Thirteen years ago, a company called Sky Travel claimed that the third Monday of January is the saddest day of the year. It offered a mathematical formula to back up its assertion, accounting for such factors as distance from Christmas, weather, low motivation, accumulated credit card debt and failed New Year’s resolutions.
It turned out to be a marketing ploy to sell winter getaway vacations, and was swiftly debunked by science, but the idea of Blue Monday stuck.
Some warn against taking the day too seriously, arguing it trivializes real depression. Others say the occasion can be used to throw light on mental illness and promote services like the University of Alberta’s mental health support programs.
Whether or not today is the saddest day of the year, chances are you’re finding it bleak enough. That’s why the Faculty of Arts is bringing a dash of warmth and love—a dose of dog—to students facing the grind of a new term. And unlike Blue Monday, the value of dogs to our mental health is proven by science, according to psychology instructor Connie Varnhagen and anthropologist Robert Losey.
“We have a very long history of being with dogs,” said Varnhagen, who teaches a course on the human/animal bond. “We have an evolutionary history with certain animals, so we are physiologically bonded with them.”
The unconditional canine love and affection is obvious. But look deeper and you’ll find humans and dogs both undergo positive hormonal changes when together, said Varnhagen. There is a rise, for example, in beta-endorphins, hormones that decrease pain and play a role in our biochemical reward centres.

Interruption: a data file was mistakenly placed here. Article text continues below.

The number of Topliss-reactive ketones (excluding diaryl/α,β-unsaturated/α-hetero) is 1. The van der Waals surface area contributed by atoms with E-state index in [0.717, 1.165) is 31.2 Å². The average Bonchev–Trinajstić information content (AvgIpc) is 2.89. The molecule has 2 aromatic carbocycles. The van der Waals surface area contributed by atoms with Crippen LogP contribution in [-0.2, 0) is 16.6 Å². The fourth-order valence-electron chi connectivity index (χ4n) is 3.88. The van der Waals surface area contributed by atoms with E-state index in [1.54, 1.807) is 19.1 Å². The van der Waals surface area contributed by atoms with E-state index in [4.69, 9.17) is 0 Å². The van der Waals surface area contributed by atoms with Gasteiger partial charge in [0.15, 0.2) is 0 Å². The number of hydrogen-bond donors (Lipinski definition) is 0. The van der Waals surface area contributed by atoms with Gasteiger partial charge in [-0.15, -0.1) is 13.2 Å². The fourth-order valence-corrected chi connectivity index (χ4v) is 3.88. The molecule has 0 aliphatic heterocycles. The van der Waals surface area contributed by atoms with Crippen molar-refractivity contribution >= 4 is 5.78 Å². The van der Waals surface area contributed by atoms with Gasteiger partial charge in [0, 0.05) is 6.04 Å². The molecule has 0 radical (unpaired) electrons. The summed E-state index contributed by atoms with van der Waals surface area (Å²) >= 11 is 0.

Being around a dog increases the pleasure hormone dopamine, along with oxytocin, the “love hormone,” released when parents interact with their children.
“It’s why there are so many fights when people get divorced over who gets the dog,” said Varnhagen.
Exposure to a little puppy love also decreases cortisol, a steroid hormone released when the body undergoes stress. Too much can cause a plethora of health problems.
Varnhagen said the same hormonal changes happen when humans interact with cats and other domestic animals, just not to the same extent as with dogs.
“Historically cats had a different role. They were the vermin killers, so they weren’t cuddling with us as much in our homes,” she said.
Losey, who has spent his career exploring the 15,000-year human/dog bond, said dogs have actually “shaped human evolution—they have in a sense domesticated us.
“Living with dogs has surely contributed to the long-term success of humans as a species,” he said, adding that for at least 7,000 years they have been “quite literally part of the human family.”
Losey has examined a number of ancient burial sites where dogs have been interred alongside humans, a clear indication of their revered status. At one site in Germany, “a quite sick dog was buried alongside two adult humans, just over 14,000 years ago.
“In other areas of the world, including parts of Siberia, dogs were clearly given their own funerals at death, even being placed in graves with food offerings and wearing necklaces.”
As for the canines on the U of A campus, Varnhagen said they offer welcome relief for students facing the winter-term doldrums.
“Over Christmas you’ve been with your family—now you’re not with your family,” she said. “You’re back in school wondering maybe why you’re here, maybe not very happy with grades, stressing out about getting a summer job.
“Having that dog there—physiologically, emotionally and psychologically—is really great.”
Source: University of Alberta